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The archaeology and ethnoarchaeology of rain-fed cultivation in arid and hyper-arid North Africa

  • Carla Lancelotti (a1), Stefano Biagetti (a1) (a2), Andrea Zerboni (a3), Donatella Usai (a4) and Marco Madella (a1) (a2) (a5)...

Abstract

Rain-fed cultivation in drylands—especially in arid and hyper-arid areas—is often considered to play a minor role in human subsistence. Drawing upon the results of ethnoarchaeological research in North Africa, this paper reviews non-irrigated agricultural practices in the absence of anthropogenic water-harvesting structures, and presents a proposal for how such practices can be identified in the drylands of the past. An improved understanding of the long-term development of rain-fed cultivation augments our knowledge of past land-use strategies and can inform future models of sustainable agriculture in some of the world's driest regions.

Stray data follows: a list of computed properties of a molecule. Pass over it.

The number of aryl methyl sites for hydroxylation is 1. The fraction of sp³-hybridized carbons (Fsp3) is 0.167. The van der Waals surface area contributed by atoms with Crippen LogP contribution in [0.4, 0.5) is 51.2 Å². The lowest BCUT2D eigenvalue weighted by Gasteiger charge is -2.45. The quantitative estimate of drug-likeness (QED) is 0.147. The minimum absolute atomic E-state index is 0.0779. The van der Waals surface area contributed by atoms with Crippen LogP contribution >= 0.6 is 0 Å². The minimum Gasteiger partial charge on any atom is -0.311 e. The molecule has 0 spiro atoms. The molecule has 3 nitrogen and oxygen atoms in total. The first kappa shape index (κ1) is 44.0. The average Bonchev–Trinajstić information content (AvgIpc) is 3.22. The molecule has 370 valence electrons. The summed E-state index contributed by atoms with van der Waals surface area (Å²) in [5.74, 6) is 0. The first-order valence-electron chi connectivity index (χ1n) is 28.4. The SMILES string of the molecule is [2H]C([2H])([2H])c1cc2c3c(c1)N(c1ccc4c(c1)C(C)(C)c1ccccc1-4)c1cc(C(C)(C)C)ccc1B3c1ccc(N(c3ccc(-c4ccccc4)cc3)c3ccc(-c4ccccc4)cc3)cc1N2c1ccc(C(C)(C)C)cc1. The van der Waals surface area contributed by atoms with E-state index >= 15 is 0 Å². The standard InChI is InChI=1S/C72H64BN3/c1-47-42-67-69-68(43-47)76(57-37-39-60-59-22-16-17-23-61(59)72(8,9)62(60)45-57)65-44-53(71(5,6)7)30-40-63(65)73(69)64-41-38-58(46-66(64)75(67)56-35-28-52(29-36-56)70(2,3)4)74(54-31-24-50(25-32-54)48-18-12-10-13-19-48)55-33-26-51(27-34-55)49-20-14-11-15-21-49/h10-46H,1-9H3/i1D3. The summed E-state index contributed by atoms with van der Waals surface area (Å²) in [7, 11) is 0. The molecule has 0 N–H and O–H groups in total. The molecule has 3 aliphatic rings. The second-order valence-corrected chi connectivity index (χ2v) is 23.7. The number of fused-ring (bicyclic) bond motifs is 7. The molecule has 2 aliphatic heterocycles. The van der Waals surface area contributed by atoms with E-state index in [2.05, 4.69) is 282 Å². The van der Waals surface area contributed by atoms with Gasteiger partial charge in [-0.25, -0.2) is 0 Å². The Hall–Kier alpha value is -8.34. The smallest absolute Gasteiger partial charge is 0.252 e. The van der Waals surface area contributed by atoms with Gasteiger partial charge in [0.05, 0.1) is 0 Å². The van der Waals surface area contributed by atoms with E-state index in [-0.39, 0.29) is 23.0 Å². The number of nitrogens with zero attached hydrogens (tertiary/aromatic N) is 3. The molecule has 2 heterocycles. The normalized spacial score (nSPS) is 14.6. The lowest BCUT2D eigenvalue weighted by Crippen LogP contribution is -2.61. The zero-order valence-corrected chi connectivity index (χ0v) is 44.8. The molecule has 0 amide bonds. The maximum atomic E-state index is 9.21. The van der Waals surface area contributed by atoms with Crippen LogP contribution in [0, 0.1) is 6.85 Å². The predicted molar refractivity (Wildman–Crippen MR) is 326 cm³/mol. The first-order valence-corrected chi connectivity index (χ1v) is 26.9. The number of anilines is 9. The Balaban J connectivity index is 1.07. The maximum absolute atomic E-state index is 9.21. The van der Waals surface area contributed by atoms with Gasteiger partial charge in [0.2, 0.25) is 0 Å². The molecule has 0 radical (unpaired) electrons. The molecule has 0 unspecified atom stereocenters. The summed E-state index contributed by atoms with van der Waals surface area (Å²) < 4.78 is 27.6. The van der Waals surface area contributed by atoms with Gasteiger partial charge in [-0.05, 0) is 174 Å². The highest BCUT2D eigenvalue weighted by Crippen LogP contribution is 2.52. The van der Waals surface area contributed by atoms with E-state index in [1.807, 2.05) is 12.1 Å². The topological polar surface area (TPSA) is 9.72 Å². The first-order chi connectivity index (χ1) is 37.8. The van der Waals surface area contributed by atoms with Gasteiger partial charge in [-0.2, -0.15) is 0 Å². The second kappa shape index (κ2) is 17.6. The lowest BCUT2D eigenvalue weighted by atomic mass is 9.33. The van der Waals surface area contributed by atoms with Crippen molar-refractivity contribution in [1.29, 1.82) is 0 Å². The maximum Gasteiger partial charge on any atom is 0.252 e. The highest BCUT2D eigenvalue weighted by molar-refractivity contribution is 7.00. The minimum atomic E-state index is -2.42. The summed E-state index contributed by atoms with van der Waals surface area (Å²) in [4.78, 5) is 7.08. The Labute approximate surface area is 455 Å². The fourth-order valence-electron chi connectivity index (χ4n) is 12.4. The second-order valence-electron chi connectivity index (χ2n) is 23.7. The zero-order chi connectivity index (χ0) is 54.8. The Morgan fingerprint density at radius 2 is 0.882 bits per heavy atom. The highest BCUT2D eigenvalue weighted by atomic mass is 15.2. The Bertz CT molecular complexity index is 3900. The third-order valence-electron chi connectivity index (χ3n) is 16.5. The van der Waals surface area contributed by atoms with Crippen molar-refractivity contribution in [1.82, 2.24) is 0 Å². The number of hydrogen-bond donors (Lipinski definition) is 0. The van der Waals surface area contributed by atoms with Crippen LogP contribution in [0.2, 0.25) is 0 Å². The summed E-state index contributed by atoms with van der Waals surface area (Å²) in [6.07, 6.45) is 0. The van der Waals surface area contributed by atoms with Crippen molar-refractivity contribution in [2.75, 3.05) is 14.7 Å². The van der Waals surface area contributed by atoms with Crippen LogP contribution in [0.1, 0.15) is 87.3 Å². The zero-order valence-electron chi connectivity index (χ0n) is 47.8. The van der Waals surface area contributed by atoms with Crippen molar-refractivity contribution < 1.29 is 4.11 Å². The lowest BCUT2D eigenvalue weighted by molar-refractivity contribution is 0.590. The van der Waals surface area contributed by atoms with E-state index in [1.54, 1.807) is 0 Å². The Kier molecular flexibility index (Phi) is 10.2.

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Corresponding author

*Author for correspondence (Email: carla.lancelotti@upf.edu)

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